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What Is The Last Film You Watched? (Older Films)


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I was bored a bit, didn't move me, wasn't impressed (although the film tried desperately to impress) and that's all...

You're not the only one...

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Lincoln. I don't know how I feel about it. Inevitably, I think it should have been tightened up significantly. I miss the old Spielberg with perfect 2 hour lengths and not a second of wasted film. I liked Daniel Day Lewis and the blind guy from Sneakers. Pacing was really slow and frequent awkward silent moments. Damn it, I miss Spielberg.

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Lincoln. I don't know how I feel about it. Inevitably, I think it should have been tightened up significantly. I miss the old Spielberg with perfect 2 hour lengths and not a second of wasted film. I liked Daniel Day Lewis and the blind guy from Sneakers. Pacing was really slow and frequent awkward silent moments. Damn it, I miss Spielberg.

I don't know if it was just my neck of the woods (southeastern U.S.), but we frequently sold out the 3:25 and 6:45 shows of Lincoln on the weekend. Even today, the auditorium ended up being 75-80% full for those shows.

And what really annoyed me was the clapping at the end. It's not like Spielberg or any of the cast members are in attendance, so why bother? It's not a live play or performance. I get people appreciate a good movie, but clapping just feels... unnecessary.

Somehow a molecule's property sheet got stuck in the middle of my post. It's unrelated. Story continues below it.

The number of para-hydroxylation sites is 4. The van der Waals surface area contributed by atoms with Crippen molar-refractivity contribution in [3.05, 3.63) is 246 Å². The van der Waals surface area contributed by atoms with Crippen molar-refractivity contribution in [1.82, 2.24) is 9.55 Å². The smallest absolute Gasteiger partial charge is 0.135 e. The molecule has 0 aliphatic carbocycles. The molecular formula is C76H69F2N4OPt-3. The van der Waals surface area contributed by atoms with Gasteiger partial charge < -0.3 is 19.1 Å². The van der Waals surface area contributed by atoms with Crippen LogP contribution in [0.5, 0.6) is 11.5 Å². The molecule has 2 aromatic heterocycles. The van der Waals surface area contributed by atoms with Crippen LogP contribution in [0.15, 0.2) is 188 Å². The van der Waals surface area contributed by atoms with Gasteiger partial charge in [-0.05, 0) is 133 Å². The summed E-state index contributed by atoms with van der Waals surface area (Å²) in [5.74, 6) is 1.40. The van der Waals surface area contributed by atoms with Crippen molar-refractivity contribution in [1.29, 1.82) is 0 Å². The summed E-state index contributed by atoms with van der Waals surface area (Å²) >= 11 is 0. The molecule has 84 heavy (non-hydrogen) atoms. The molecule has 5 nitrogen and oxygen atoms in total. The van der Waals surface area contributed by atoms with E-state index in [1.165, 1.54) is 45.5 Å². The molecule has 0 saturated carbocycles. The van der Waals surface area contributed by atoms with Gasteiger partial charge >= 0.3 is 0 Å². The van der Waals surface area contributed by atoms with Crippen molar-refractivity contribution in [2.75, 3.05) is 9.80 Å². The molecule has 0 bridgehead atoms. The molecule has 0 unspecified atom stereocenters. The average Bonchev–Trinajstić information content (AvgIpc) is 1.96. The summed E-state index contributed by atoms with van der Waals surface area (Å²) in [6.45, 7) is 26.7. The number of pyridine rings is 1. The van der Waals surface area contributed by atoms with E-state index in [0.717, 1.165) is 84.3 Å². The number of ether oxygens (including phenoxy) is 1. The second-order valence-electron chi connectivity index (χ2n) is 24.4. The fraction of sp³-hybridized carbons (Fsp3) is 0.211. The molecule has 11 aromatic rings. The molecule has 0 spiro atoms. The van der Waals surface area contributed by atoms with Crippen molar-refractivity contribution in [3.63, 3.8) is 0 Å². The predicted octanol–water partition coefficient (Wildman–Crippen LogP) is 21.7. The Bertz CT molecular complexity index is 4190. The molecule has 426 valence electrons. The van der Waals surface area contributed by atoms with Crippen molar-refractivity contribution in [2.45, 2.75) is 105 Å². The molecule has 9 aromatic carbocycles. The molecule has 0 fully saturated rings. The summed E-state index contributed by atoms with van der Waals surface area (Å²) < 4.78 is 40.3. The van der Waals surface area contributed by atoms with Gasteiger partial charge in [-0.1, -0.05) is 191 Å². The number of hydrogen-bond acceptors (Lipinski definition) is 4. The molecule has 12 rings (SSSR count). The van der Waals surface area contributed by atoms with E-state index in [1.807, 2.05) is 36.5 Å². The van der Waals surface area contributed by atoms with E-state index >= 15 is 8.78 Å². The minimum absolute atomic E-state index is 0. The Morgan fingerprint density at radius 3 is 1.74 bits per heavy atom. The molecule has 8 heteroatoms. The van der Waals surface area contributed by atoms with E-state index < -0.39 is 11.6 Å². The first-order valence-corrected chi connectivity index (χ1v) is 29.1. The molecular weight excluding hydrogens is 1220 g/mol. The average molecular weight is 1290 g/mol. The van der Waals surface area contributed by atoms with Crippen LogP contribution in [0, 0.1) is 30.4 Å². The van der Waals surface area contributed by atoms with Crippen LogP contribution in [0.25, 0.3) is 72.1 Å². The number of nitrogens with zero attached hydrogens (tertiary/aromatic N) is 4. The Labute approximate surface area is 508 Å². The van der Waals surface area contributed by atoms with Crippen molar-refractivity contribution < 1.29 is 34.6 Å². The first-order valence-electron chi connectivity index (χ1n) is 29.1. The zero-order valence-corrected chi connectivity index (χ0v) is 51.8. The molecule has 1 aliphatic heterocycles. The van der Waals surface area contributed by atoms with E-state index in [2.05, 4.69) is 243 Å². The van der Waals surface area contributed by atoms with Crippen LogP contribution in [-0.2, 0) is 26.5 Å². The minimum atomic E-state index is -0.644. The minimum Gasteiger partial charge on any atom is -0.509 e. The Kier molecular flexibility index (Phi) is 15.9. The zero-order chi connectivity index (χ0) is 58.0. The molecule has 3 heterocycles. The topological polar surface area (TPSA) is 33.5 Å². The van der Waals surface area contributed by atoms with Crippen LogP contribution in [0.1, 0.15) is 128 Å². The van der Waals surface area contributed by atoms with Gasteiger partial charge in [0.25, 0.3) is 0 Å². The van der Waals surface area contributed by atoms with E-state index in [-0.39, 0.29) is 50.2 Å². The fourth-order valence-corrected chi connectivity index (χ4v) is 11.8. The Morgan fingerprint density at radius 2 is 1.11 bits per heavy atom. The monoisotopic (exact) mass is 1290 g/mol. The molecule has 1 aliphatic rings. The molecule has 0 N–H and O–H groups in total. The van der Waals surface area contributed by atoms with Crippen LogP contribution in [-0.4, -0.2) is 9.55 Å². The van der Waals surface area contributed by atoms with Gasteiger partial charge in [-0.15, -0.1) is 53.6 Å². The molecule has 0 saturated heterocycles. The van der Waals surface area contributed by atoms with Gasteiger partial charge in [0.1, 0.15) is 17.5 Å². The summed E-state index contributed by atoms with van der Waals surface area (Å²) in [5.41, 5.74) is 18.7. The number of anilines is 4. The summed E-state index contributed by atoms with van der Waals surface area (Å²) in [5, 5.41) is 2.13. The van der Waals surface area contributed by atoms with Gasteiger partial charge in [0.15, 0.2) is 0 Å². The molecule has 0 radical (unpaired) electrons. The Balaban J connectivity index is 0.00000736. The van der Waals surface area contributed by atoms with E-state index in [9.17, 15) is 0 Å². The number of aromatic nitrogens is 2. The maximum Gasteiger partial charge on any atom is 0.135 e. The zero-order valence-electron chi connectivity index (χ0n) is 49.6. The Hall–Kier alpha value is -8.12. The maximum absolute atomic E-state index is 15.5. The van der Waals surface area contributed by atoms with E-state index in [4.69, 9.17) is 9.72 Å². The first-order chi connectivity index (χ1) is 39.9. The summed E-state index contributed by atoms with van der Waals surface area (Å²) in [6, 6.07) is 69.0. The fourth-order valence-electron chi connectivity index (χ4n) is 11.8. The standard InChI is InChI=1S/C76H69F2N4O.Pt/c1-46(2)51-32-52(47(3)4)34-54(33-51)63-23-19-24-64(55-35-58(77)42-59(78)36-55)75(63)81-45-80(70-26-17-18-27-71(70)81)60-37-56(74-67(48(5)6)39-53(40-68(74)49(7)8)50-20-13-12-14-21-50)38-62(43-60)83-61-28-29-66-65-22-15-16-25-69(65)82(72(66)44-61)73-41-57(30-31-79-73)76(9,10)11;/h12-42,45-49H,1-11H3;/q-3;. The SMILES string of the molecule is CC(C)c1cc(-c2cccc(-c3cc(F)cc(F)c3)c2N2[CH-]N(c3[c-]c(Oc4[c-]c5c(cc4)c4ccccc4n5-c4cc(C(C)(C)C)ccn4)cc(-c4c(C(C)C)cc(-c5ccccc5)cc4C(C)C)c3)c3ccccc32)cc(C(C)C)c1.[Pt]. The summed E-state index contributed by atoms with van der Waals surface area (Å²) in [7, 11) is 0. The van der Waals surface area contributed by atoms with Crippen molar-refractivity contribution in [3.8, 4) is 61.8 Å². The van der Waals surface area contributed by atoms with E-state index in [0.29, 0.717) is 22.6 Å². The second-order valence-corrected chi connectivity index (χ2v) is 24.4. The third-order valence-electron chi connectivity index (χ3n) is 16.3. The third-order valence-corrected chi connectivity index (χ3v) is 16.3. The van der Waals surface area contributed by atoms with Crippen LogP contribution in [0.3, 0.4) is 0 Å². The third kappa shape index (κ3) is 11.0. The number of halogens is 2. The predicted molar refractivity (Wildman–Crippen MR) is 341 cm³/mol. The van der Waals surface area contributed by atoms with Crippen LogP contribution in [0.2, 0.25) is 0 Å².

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Unnecessary? It's possibly the only hard proof that film still has the power to move audiences. I love it when it happens, such a rare occurrence. People storming out before the "Directed by..." credit even appears is unnecessary.

I've been at screenings where the audience as a whole at some point started really getting into the film, to the point of strangers commenting it with each other and clapping at the end and some staying through the credits. I actually thought it was a great experience.

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Yeah usually big films and midnight screenings have those types of crowds. I don't care even if it's something like The Avengers, when film as a medium still has that ability to make people happy, I'm happy.

I remember during the truck sequence in The Dark Knight, when Batman does the wall spin-flip thing with the Batpod, and there's that short pause, the lady next to me was like "Hell yeah!"

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Lincoln. I don't know how I feel about it. Inevitably, I think it should have been tightened up significantly. I miss the old Spielberg with perfect 2 hour lengths and not a second of wasted film. I liked Daniel Day Lewis and the blind guy from Sneakers. Pacing was really slow and frequent awkward silent moments. Damn it, I miss Spielberg.